Two prominent cases addressing AB5 are unfolding today: California Trucking Association (CTA) v. Becerra, which is being heard by Benitez, and the People of California v. Cal Cartage, which is being heard in California Superior Court. Both cases address the question as to whether licensed motor carriers (LMCs) are allowed to contract with independent owner-operator drivers, or whether the LMCs must hire the drivers as employees, which AB5 requires.

The three-prong test of Dynamex

AB5, which was signed by Gov. Gavin Newsom in September, codifies a ruling in the 2018 case Dynamex Operations West v. Superior Court of Los Angeles. Dynamex established the ABC test for determining independent contractor status through three prongs: Prong A, the worker is free from the control of the hiring entity; Prong B, the work performed is outside the usual course of company business; and Prong C, the worker is engaged in an independently established trade or occupation.

Stefflre said that until 2018, classification of drivers in the trucking industry was found in the Borello test, a 1989 decision that relies on multiple factors to determine independent contractor status. The “primary factor” in determining independent contractor status in Borello as applied to trucking is that the driver is free from control of the trucking company and controls the manner and means of his or her occupation.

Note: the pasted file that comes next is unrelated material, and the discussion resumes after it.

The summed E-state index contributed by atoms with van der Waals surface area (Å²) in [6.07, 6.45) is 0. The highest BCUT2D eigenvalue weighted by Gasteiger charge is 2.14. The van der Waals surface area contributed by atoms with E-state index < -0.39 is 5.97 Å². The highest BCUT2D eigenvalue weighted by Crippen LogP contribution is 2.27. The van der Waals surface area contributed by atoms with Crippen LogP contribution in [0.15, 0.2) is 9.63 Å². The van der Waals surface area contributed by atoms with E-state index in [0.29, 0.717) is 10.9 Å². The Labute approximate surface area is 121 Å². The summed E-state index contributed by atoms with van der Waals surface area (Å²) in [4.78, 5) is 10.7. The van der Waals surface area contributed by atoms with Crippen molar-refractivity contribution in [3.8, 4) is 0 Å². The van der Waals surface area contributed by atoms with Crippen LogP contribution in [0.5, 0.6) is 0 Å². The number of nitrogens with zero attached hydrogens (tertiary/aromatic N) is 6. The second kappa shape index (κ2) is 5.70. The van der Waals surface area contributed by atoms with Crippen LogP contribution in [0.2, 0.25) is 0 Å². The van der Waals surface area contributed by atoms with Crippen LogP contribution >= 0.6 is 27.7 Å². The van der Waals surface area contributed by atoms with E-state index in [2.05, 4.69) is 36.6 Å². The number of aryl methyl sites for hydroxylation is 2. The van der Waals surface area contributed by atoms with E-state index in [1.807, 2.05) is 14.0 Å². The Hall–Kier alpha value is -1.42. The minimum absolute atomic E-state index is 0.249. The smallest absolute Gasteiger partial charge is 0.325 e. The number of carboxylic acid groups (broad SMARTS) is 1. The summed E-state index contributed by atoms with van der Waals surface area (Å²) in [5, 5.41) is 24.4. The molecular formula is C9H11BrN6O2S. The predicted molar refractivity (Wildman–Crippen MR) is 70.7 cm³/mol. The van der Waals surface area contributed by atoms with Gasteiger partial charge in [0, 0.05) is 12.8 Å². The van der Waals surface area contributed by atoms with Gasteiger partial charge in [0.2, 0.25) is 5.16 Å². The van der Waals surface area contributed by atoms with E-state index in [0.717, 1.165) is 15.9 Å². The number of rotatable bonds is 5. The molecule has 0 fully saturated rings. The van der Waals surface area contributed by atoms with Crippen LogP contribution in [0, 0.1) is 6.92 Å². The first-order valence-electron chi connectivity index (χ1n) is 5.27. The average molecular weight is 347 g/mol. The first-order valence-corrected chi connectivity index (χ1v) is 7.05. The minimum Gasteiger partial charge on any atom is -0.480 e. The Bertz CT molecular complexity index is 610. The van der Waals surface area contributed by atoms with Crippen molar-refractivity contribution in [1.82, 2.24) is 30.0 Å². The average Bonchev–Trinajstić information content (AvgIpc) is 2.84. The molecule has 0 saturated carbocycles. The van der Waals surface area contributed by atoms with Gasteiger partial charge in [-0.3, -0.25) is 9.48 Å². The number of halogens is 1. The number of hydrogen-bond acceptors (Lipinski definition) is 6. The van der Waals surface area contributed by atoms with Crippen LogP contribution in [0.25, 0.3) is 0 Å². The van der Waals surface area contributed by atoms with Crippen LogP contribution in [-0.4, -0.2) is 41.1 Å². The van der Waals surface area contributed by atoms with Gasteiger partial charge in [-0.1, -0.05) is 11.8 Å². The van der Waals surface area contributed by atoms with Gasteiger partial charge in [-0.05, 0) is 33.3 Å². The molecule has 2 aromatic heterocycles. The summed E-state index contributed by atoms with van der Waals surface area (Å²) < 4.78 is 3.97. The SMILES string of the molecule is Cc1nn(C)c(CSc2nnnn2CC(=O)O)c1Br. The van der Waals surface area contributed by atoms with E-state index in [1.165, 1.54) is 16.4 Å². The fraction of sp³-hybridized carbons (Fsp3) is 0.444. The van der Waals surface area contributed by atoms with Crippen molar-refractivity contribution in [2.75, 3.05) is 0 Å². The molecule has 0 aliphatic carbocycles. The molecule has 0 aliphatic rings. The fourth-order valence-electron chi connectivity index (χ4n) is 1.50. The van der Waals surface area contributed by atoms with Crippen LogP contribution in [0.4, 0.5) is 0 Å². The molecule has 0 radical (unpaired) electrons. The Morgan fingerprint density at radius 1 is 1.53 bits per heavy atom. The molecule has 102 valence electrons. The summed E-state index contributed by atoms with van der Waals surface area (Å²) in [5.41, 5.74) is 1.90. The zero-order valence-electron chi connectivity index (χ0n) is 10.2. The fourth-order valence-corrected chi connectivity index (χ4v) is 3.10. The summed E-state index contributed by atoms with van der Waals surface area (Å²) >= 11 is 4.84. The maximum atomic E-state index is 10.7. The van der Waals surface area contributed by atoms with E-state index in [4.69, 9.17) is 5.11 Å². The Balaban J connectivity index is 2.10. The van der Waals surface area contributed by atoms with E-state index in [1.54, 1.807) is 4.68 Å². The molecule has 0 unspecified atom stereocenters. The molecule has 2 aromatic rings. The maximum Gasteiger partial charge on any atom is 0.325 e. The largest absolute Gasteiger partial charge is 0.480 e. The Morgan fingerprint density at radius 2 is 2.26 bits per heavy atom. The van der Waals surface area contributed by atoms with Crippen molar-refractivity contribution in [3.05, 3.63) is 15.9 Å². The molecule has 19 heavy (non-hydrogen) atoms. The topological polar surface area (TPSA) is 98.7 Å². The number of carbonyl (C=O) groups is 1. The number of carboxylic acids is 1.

Multiple secondary factors that help to determine worker status in trucking are that the driver sets the hours of operation, can freely turn down a job, makes a significant investment in the asset (truck), and has the opportunity to make, or lose, money depending upon how much work he or she chooses to perform. Stefflre said owner-operators with whom he contracts gross from $60,000 to $160,000 a year.

Borello served the industry well until 2018, “and then Dynamex came along,” Stefflre said. The B prong of Dynamex is considered by trucking industry executives to be the most difficult of the three prongs to prove because it states that to prove independent contractor status, the company must show that the work the driver performs is outside the usual course of company business.